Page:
Published: Thu, February 15, 2018
Research | By Jody Lindsey

Facebook's two-factor authentication system auto-posts replies on your profile

Facebook's two-factor authentication system auto-posts replies on your profile

THE SOCIAL NETWORK Facebook has been accused of spamming users of its two-factor authentication (2FA) service.

Two-factor authentication, or 2FA, is used to add an extra layer of security to online accounts.

"This is disgusting. You give Facebook your phone number for login authentication; instead, it abuses it to SMS spam to drive up "engagement", and when you reply to spam, is posts it on your wall", said Tufecki. What's more, when I try replying to a login code SMS, the text messages simply fail to send, so nothing appears on my Facebook wall. Check out Lewis's screenshots to see this in action. Following a report that it has lost more than 2,8 million younger users previous year to other platforms, the social media giant is doing everything in its power to win those users back. Significantly, he had never opted to enable text message notifications.

"This is how a business model can be so poisonous and harmful. Then they posted my replies on my wall", he wrote on Twitter. Facebook is now embroiled in a number of class-action lawsuits over alleged violations of the Telephone Consumer Protection Act, or TCPA, which states that no company may contact you via text without being given express permission first.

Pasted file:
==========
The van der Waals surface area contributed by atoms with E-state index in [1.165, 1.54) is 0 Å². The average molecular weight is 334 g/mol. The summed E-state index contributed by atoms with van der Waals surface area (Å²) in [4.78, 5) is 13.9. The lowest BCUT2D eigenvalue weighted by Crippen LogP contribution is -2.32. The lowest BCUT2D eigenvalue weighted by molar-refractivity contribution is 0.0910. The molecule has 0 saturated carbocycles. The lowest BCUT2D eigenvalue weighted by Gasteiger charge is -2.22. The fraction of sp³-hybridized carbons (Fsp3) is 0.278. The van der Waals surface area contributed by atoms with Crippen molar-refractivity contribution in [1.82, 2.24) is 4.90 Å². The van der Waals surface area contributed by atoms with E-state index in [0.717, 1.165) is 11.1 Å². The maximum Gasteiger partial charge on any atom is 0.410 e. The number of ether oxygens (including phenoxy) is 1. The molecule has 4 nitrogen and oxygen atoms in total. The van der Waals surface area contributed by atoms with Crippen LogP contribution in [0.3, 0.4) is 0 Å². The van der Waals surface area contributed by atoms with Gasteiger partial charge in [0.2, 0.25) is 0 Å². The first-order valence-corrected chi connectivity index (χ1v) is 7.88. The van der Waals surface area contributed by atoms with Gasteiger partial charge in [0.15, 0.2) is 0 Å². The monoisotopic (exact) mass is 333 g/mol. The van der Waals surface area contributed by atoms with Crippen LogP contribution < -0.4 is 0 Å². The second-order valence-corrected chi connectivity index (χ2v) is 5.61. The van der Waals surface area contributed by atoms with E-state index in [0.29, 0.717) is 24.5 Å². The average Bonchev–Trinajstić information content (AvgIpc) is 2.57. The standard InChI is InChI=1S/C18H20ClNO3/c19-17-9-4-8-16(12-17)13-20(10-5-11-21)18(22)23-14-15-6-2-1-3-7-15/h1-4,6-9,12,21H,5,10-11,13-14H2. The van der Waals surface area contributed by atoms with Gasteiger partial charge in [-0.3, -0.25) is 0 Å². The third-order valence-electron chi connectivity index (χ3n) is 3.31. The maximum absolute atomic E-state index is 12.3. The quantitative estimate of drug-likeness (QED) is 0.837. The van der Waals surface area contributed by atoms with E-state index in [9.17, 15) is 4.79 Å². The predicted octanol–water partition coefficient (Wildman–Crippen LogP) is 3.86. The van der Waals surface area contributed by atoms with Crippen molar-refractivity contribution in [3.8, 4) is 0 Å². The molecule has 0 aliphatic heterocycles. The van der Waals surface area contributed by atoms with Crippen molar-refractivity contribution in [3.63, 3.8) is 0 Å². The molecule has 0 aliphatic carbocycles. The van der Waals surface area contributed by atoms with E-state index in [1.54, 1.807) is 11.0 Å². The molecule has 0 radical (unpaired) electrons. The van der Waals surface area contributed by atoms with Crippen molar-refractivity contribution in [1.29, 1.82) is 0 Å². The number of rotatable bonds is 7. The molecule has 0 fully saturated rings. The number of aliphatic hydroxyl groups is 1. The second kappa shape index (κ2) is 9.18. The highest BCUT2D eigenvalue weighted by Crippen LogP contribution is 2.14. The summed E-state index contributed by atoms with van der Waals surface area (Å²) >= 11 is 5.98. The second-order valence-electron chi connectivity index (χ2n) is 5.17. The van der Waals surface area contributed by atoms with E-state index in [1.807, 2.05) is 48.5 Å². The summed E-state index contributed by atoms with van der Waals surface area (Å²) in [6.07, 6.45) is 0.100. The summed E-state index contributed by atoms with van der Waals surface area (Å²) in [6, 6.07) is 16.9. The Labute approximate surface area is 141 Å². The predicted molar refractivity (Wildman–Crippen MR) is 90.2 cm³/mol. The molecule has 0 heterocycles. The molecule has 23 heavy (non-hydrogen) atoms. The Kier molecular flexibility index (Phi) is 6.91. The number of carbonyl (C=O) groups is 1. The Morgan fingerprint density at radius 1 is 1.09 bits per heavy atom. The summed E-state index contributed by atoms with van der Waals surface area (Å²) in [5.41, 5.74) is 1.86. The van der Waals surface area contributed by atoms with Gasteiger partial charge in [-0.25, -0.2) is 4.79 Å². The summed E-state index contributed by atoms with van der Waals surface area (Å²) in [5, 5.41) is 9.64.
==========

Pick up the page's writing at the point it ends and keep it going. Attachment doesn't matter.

FACEBOOK's two-factor authentication (2FA) is driving some users insane by spamming SMS notifications to the phone number they registered with.

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It remains uncertain whether Facebook's spammy behavior is a bug or whether it's a way to deliberately push users to post more often on the site. If the company is indeed intentionally using 2FA phone numbers to lure users back to Facebook without getting those users' express user consent, it could open the company up to lawsuits.

But, he isn't alone: Users have sprung up on Twitter to say that both Facebook and Instagram have spammed them with messages.

One such notification prompts users to click a button to log in, but it also advises them to let Facebook know if they weren't trying to log in.

"Abusing a security technology like [two-factor authentication] by turning it into a marketing opportunity is pretty much the most short-term clever, long-term foolish thing Facebook could do".

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